42°
UMass Boston's independent, student-run newspaper

The Mass Media

The Mass Media

The Mass Media

3-4-24 PDF
March 4, 2024
2-26-24 PDF
February 26, 2024
An inside look at Bobby B. Beacon’s insides. Illustrated by Bianca Oppedisano/ Mass Media Staff.
Bobby's Inside Story
February 26, 2024

UMass Boston Alumna’s Famous Elephant Toy

Elephants get bored easily, so the toy had to be something the elephants could move, and which could be taken from their enclosure to keep them from getting sick of it.
Elephants get bored easily, so the toy had to be something the elephants could move, and which could be taken from their enclosure to keep them from getting sick of it.

Trisha O’Neill graduated from UMass Boston in 1997 with a bachelor’s degree in earth science, and since then she’s been doing everything at once. She’s been a land surveyor, a postal worker, an elder care worker, and a real-estate agent. She helped to build the DeYoung Fine Art Museum in San Francisco, and she’s hugged Andy Goldsworthy. Just last spring, she graduated from MassArt with her second bachelor’s, this one for industrial design. She is now an exhibiting artist and a full-time companion to the elderly.

Recently, O’Neill has been in the Boston Globe, National Geographic and countless other news outlets for an invention she came up with while a student at MassArt: the Pachy Sac. This is an elephant toy, which sounds simple enough until you consider how difficult it is to design toys for elephants, whom O’Neill described as being “like toddlers.”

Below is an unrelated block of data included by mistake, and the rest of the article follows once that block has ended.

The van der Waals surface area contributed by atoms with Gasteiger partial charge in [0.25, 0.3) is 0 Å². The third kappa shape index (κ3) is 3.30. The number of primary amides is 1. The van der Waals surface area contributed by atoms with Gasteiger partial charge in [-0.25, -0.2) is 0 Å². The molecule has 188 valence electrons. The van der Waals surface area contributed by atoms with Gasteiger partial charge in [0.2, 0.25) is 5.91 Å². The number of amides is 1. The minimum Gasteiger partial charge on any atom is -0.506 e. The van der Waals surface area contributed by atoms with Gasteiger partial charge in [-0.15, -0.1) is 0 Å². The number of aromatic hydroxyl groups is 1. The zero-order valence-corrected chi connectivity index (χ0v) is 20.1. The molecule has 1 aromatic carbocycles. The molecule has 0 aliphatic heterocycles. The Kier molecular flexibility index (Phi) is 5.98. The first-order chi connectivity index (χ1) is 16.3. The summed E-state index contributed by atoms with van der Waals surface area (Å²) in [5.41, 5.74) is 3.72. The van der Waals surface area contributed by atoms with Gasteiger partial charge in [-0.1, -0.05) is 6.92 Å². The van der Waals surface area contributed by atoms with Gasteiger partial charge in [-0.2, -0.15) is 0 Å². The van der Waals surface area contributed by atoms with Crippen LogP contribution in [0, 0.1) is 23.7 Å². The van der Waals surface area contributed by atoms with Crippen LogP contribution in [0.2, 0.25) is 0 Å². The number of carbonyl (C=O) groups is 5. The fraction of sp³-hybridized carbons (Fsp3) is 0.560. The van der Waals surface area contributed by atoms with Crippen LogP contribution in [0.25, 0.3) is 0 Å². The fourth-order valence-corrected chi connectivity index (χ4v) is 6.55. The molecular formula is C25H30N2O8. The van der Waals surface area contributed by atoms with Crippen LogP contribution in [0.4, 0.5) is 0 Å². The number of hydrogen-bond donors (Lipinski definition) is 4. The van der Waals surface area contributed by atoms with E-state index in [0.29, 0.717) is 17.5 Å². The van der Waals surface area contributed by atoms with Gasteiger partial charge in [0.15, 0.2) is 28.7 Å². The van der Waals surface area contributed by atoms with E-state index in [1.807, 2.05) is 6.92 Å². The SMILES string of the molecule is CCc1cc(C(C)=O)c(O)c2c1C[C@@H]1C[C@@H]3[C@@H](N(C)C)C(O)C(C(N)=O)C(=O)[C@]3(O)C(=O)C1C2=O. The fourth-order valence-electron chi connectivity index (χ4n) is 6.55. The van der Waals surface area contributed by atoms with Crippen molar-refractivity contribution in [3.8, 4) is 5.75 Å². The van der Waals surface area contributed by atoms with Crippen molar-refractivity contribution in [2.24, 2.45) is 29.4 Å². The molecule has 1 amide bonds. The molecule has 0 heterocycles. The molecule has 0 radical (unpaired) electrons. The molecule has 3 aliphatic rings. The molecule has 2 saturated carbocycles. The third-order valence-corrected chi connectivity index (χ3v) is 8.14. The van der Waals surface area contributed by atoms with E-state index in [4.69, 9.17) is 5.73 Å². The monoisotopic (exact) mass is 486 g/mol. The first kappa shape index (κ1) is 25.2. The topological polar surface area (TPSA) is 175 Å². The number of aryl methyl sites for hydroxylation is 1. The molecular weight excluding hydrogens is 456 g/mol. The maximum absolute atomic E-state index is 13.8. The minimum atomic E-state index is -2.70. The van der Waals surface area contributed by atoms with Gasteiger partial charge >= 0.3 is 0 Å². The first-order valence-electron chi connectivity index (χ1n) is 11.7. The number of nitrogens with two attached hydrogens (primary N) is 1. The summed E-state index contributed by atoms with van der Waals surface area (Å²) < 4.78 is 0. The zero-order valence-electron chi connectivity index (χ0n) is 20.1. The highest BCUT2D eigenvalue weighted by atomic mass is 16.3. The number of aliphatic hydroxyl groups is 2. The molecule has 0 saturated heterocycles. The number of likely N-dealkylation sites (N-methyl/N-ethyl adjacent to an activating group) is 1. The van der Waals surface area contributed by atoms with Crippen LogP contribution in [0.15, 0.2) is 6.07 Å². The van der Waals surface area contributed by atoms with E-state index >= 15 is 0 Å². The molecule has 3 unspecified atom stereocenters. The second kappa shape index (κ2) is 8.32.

“They get really bored with their toys,” she explained. “If something is stationary, they’ll probably get bored.” So the toy had to be something the elephants could move, and which could be taken from their enclosure to keep them from getting sick of it.

She began by cutting up old tires with a jigsaw and a Sawzall. “If you can picture one long spaghetti-thing…then I twisted it all together. It was smelly,” she said. Next, she had to make the Pachy Sac indestructible. O’Neill said, [“Elephants] are so smart, they can undo bolts on some of these toys, so I had to weld all the bolts. There are ninety bolts.”

She described going with her class to make some last-minute improvements and to show the elephants the new toys, when she cut her hand. Then she realized the Boston Globe was filming her. Later, when articles about the class began to come out, her toy was the central focus. Three of the four pictures in the article were of her. “It was crazy,” she recalled; “I had top billing in the Globe. It certainly does look good on a resume.” After the story got picked up by National Geographic and NPR, O’Neill hired her sister to act as a press secretary.

When asked, O’Neill teased out the threads of her busy life, putting her work in design, elderly care, and the arts in context. She described herself as “mostly a painter, hoping to invent something everyone wants so I can just paint.” Her work with older people is something she does “to pay the bills.”

Her paintings have met with success. She sold so many at a Dorchester Open Studios exhibition that she didn’t have enough for another showing the following weekend. “Most of my stuff sold on Tuesday. I’m scrambling to get more ready, it’s 8 o’clock on a Friday, and I just want to hit the hay.”

O’Neill discussed the circuitous route which led her to this point. “I just graduated, and I’m in my forties. I was so lost in my twenties,” she exlained, but was quick to credit UMass Boston: “I want to state that UMass Boston was the school that made me realize I could do anything I focused on. […] I am so grateful to the UMass community.”